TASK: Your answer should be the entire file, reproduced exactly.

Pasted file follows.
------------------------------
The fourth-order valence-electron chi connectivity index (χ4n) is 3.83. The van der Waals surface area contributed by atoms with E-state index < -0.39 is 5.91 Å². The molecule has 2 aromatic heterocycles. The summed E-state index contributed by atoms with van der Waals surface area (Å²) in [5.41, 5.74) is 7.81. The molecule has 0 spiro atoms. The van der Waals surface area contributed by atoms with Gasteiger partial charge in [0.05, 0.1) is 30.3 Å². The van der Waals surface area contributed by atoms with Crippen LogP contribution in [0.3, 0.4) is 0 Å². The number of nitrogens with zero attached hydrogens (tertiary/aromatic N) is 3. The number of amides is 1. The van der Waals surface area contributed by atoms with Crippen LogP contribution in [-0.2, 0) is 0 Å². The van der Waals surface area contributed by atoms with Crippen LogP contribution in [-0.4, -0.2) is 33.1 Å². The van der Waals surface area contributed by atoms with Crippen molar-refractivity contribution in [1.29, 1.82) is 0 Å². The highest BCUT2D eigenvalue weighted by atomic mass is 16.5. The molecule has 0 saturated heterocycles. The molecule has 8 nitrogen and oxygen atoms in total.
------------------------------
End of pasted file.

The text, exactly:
The fourth-order valence-electron chi connectivity index (χ4n) is 3.83. The van der Waals surface area contributed by atoms with E-state index < -0.39 is 5.91 Å². The molecule has 2 aromatic heterocycles. The summed E-state index contributed by atoms with van der Waals surface area (Å²) in [5.41, 5.74) is 7.81. The molecule has 0 spiro atoms. The van der Waals surface area contributed by atoms with Gasteiger partial charge in [0.05, 0.1) is 30.3 Å². The van der Waals surface area contributed by atoms with Crippen LogP contribution in [0.3, 0.4) is 0 Å². The number of nitrogens with zero attached hydrogens (tertiary/aromatic N) is 3. The number of amides is 1. The van der Waals surface area contributed by atoms with Crippen LogP contribution in [-0.2, 0) is 0 Å². The van der Waals surface area contributed by atoms with Crippen LogP contribution in [-0.4, -0.2) is 33.1 Å². The van der Waals surface area contributed by atoms with Crippen molar-refractivity contribution in [1.29, 1.82) is 0 Å². The highest BCUT2D eigenvalue weighted by atomic mass is 16.5. The molecule has 0 saturated heterocycles. The molecule has 8 nitrogen and oxygen atoms in total.